DISTRIBUTION OF LARGE DATA SETS169SSSSSSFigure 3. Logical network topologies (top) describing logical channels (star, n-ary spanning tree, multi-drop-chain)and their embedding in the physical networks.Star. A logical network with one central server, that establishes a separate logical channel to all nother nodes. This logical network suffers heavy congestion on the outgoing link of the server.n-ary spanning tree. Eliminates the server bottleneck by using an n-ary spanning tree topologyspanning all nodes to be cloned. This approach requires active T-nodes which receive the data,store it to disk and pass it further to up to n next nodes in the tree.Multi-drop-chain. A degenerated, specialized tree (unary case) where each active node stores a copyof the stream to disk and passes the data to just one further node. The chain is spanning all nodesto be cloned.Figure 3 shows the above described topologies as well as their embedding in the physical networks.We assume that the central switch is a passive node and that it cannot duplicate a partition cast stream.2.3. Capacity modelOur model for maximal throughput is based on capacity constraints expressed through a number ofinequalities. These inequalities exist for active nodes, passive nodes and links, i.e. the edges in thephysical net. As the bandwidth will be the limiting factor, all subsystems can be characterized by themaximal bandwidth they achieve in an isolated transfer. The extended model further introduces somemore constraints e.g. for the CPU and the memory system bandwidth in a node (see Section 2.5).Reliable transfer premise. We are looking for the fastest possible bandwidth with which we canstream data to a given number of active nodes. Since there is flow control, we know that thebandwidth b of the stream is the same in the whole system.Copyright 2002 John Wiley & Sons, Ltd.Concurrency Computat.: Pract. Exper. 2002; 14:165–181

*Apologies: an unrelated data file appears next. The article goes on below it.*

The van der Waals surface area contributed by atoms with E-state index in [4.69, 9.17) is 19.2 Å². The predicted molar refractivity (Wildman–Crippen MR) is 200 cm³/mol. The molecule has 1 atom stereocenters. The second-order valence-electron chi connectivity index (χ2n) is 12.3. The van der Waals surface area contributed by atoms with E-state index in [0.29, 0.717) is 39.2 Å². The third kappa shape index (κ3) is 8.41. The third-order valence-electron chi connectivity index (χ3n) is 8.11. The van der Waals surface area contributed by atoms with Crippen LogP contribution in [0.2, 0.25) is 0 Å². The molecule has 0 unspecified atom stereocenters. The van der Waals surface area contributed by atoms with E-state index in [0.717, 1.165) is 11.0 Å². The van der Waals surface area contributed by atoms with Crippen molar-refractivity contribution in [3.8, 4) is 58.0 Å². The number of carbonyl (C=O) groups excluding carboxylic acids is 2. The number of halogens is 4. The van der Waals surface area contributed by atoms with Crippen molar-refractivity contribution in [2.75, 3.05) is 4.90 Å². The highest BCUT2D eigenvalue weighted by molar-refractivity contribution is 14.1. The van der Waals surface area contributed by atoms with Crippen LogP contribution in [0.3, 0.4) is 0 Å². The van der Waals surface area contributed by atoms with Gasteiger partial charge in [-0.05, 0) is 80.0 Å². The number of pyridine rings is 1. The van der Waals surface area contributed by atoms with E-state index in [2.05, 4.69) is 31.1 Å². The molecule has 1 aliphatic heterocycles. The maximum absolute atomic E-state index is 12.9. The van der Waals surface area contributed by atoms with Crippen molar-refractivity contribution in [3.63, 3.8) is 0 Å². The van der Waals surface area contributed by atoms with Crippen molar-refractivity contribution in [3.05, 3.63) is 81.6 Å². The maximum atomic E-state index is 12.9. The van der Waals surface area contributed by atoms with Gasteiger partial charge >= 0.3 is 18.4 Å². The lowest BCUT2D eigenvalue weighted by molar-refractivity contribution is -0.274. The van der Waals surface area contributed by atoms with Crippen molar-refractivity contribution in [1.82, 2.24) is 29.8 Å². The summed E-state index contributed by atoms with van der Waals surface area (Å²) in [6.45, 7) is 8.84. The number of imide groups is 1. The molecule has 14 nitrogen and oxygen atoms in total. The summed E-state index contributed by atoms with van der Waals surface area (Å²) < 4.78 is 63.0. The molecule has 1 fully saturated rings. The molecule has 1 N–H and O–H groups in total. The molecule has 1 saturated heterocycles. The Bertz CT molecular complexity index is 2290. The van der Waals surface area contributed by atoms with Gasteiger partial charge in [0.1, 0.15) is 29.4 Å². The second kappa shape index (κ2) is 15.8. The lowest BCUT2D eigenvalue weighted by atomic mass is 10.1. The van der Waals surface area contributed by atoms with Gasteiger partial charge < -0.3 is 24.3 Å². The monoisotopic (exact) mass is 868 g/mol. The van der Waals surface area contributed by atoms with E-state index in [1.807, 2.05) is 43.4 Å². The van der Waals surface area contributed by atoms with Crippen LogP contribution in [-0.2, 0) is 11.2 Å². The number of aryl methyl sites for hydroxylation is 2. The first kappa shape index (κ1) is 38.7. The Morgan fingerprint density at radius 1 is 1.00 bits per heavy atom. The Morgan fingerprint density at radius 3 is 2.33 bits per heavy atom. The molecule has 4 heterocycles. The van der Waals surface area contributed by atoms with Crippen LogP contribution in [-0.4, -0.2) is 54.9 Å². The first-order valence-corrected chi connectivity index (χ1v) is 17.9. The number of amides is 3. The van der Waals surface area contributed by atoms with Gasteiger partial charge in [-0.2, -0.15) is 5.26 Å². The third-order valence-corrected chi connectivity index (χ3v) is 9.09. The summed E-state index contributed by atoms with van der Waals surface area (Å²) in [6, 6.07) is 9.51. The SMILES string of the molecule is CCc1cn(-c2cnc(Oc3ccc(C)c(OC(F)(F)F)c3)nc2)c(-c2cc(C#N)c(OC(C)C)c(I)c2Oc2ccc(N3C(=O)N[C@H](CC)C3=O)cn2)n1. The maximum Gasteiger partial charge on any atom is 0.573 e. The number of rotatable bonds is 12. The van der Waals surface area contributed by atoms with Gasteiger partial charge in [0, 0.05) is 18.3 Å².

170F. RAUCH, C. KURMANN AND T. M. STRICKERPassive NodeSwitching Capacity4 GByte/sPhysical Link125 MByte/s2 Logical Channelsb 62.5 MByte/s eachdue to edge capacity4 Streamsb 1 GByte/s eachdue to node capacityActive NodeSwitching Capacityb 30 MByte/s3 Streamsb 10 MByte/s eachdue to node capacityFigure 4. Edge capacities exist for the physical and logical network, nodecapacities for each in- and out-stream of a node.Fair sharing of links. We assume that the flow control protocol eventually leads to a stable systemand that the links or the nodes, dealing with the stream, allocate the bandwidth evenly and at aprecise fraction of the capacity.Both assumptions hold in the basic model and will be slight

Norton Ghost [11], ImageCast [12] or DriveImagePro [13]. All these tools are capable of replicating a whole disk or individual partitions and generating compressed image files, but none of them can adapt to different networks or the different performance characteristics of the computers in PC clusters. Commercial tools also depend on the operating- and the file system, since they use .